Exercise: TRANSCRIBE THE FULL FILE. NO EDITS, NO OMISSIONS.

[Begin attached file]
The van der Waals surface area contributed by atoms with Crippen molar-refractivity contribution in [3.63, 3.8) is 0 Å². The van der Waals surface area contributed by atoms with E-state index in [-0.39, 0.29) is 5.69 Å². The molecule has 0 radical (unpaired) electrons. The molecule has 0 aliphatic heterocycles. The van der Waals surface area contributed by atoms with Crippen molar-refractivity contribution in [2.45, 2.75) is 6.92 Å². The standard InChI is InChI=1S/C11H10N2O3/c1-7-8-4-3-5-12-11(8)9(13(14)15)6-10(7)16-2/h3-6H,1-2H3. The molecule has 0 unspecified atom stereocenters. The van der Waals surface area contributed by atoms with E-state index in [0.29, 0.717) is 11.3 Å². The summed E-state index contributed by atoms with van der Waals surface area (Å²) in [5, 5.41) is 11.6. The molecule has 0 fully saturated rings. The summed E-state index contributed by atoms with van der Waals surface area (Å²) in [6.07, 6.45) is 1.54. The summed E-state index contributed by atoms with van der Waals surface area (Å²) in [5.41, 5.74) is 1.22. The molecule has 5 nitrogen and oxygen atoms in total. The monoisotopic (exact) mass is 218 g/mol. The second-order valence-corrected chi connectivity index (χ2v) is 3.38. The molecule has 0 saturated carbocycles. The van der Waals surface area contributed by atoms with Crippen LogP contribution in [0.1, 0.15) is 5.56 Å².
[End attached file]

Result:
The van der Waals surface area contributed by atoms with Crippen molar-refractivity contribution in [3.63, 3.8) is 0 Å². The van der Waals surface area contributed by atoms with E-state index in [-0.39, 0.29) is 5.69 Å². The molecule has 0 radical (unpaired) electrons. The molecule has 0 aliphatic heterocycles. The van der Waals surface area contributed by atoms with Crippen molar-refractivity contribution in [2.45, 2.75) is 6.92 Å². The standard InChI is InChI=1S/C11H10N2O3/c1-7-8-4-3-5-12-11(8)9(13(14)15)6-10(7)16-2/h3-6H,1-2H3. The molecule has 0 unspecified atom stereocenters. The van der Waals surface area contributed by atoms with E-state index in [0.29, 0.717) is 11.3 Å². The summed E-state index contributed by atoms with van der Waals surface area (Å²) in [5, 5.41) is 11.6. The molecule has 0 fully saturated rings. The summed E-state index contributed by atoms with van der Waals surface area (Å²) in [6.07, 6.45) is 1.54. The summed E-state index contributed by atoms with van der Waals surface area (Å²) in [5.41, 5.74) is 1.22. The molecule has 5 nitrogen and oxygen atoms in total. The monoisotopic (exact) mass is 218 g/mol. The second-order valence-corrected chi connectivity index (χ2v) is 3.38. The molecule has 0 saturated carbocycles. The van der Waals surface area contributed by atoms with Crippen LogP contribution in [0.1, 0.15) is 5.56 Å².